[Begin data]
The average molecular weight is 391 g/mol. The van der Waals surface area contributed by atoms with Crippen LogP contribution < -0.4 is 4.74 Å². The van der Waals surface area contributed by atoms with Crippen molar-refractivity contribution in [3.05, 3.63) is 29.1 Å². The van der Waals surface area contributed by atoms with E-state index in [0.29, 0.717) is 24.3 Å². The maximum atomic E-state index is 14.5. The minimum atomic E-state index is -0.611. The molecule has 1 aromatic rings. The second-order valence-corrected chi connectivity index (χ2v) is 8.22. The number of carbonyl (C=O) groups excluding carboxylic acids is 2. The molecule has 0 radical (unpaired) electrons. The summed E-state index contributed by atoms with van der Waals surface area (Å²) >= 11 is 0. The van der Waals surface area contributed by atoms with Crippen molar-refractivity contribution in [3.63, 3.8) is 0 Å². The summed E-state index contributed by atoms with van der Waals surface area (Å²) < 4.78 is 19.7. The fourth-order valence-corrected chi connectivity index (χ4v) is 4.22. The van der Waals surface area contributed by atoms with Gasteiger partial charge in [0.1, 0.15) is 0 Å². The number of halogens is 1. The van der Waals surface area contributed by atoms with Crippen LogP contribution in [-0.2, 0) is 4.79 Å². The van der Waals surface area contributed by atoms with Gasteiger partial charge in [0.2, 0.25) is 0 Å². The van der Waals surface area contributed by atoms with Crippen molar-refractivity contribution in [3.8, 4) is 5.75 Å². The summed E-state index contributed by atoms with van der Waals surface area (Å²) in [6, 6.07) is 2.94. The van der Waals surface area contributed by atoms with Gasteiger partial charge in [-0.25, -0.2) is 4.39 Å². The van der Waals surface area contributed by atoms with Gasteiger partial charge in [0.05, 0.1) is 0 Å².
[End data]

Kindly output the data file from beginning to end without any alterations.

The average molecular weight is 391 g/mol. The van der Waals surface area contributed by atoms with Crippen LogP contribution < -0.4 is 4.74 Å². The van der Waals surface area contributed by atoms with Crippen molar-refractivity contribution in [3.05, 3.63) is 29.1 Å². The van der Waals surface area contributed by atoms with E-state index in [0.29, 0.717) is 24.3 Å². The maximum atomic E-state index is 14.5. The minimum atomic E-state index is -0.611. The molecule has 1 aromatic rings. The second-order valence-corrected chi connectivity index (χ2v) is 8.22. The number of carbonyl (C=O) groups excluding carboxylic acids is 2. The molecule has 0 radical (unpaired) electrons. The summed E-state index contributed by atoms with van der Waals surface area (Å²) >= 11 is 0. The van der Waals surface area contributed by atoms with Crippen molar-refractivity contribution in [3.63, 3.8) is 0 Å². The summed E-state index contributed by atoms with van der Waals surface area (Å²) < 4.78 is 19.7. The fourth-order valence-corrected chi connectivity index (χ4v) is 4.22. The van der Waals surface area contributed by atoms with Gasteiger partial charge in [0.1, 0.15) is 0 Å². The number of halogens is 1. The van der Waals surface area contributed by atoms with Crippen LogP contribution in [-0.2, 0) is 4.79 Å². The van der Waals surface area contributed by atoms with Gasteiger partial charge in [0.2, 0.25) is 0 Å². The van der Waals surface area contributed by atoms with Crippen molar-refractivity contribution in [3.8, 4) is 5.75 Å². The summed E-state index contributed by atoms with van der Waals surface area (Å²) in [6, 6.07) is 2.94. The van der Waals surface area contributed by atoms with Gasteiger partial charge in [-0.25, -0.2) is 4.39 Å². The van der Waals surface area contributed by atoms with Gasteiger partial charge in [0.05, 0.1) is 0 Å².